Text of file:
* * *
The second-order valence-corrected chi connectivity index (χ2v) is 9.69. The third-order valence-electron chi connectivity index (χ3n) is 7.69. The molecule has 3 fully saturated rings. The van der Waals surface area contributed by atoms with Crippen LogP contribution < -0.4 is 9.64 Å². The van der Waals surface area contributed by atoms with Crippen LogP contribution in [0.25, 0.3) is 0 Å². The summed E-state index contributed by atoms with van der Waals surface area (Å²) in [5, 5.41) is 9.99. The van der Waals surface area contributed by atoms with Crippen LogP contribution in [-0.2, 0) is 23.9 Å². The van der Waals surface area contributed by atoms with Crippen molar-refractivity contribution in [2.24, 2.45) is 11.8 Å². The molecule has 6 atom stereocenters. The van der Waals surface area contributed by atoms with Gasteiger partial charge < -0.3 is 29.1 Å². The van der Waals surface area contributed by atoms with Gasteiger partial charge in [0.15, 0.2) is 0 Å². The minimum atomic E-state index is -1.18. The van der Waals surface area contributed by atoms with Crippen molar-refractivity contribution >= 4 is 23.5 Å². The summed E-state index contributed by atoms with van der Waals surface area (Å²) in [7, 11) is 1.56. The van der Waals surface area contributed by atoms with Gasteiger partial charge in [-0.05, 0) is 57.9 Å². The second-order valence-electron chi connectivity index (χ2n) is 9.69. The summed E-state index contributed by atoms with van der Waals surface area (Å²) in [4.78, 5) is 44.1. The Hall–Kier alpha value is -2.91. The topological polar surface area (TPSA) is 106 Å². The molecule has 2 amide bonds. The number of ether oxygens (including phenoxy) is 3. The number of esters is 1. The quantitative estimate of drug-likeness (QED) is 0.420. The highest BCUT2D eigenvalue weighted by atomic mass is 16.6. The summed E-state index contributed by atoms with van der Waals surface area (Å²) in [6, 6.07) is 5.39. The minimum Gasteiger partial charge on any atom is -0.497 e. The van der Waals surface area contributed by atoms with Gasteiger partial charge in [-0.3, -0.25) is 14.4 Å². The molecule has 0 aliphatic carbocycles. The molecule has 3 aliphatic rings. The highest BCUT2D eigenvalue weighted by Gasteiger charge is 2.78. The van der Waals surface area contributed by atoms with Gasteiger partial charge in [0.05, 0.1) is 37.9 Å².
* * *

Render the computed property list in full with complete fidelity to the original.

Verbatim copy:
The second-order valence-corrected chi connectivity index (χ2v) is 9.69. The third-order valence-electron chi connectivity index (χ3n) is 7.69. The molecule has 3 fully saturated rings. The van der Waals surface area contributed by atoms with Crippen LogP contribution < -0.4 is 9.64 Å². The van der Waals surface area contributed by atoms with Crippen LogP contribution in [0.25, 0.3) is 0 Å². The summed E-state index contributed by atoms with van der Waals surface area (Å²) in [5, 5.41) is 9.99. The van der Waals surface area contributed by atoms with Crippen LogP contribution in [-0.2, 0) is 23.9 Å². The van der Waals surface area contributed by atoms with Crippen molar-refractivity contribution in [2.24, 2.45) is 11.8 Å². The molecule has 6 atom stereocenters. The van der Waals surface area contributed by atoms with Gasteiger partial charge < -0.3 is 29.1 Å². The van der Waals surface area contributed by atoms with Gasteiger partial charge in [0.15, 0.2) is 0 Å². The minimum atomic E-state index is -1.18. The van der Waals surface area contributed by atoms with Crippen molar-refractivity contribution >= 4 is 23.5 Å². The summed E-state index contributed by atoms with van der Waals surface area (Å²) in [7, 11) is 1.56. The van der Waals surface area contributed by atoms with Gasteiger partial charge in [-0.05, 0) is 57.9 Å². The second-order valence-electron chi connectivity index (χ2n) is 9.69. The summed E-state index contributed by atoms with van der Waals surface area (Å²) in [4.78, 5) is 44.1. The Hall–Kier alpha value is -2.91. The topological polar surface area (TPSA) is 106 Å². The molecule has 2 amide bonds. The number of ether oxygens (including phenoxy) is 3. The number of esters is 1. The quantitative estimate of drug-likeness (QED) is 0.420. The highest BCUT2D eigenvalue weighted by atomic mass is 16.6. The summed E-state index contributed by atoms with van der Waals surface area (Å²) in [6, 6.07) is 5.39. The minimum Gasteiger partial charge on any atom is -0.497 e. The van der Waals surface area contributed by atoms with Gasteiger partial charge in [-0.3, -0.25) is 14.4 Å². The molecule has 0 aliphatic carbocycles. The molecule has 3 aliphatic rings. The highest BCUT2D eigenvalue weighted by Gasteiger charge is 2.78. The van der Waals surface area contributed by atoms with Gasteiger partial charge in [0.05, 0.1) is 37.9 Å².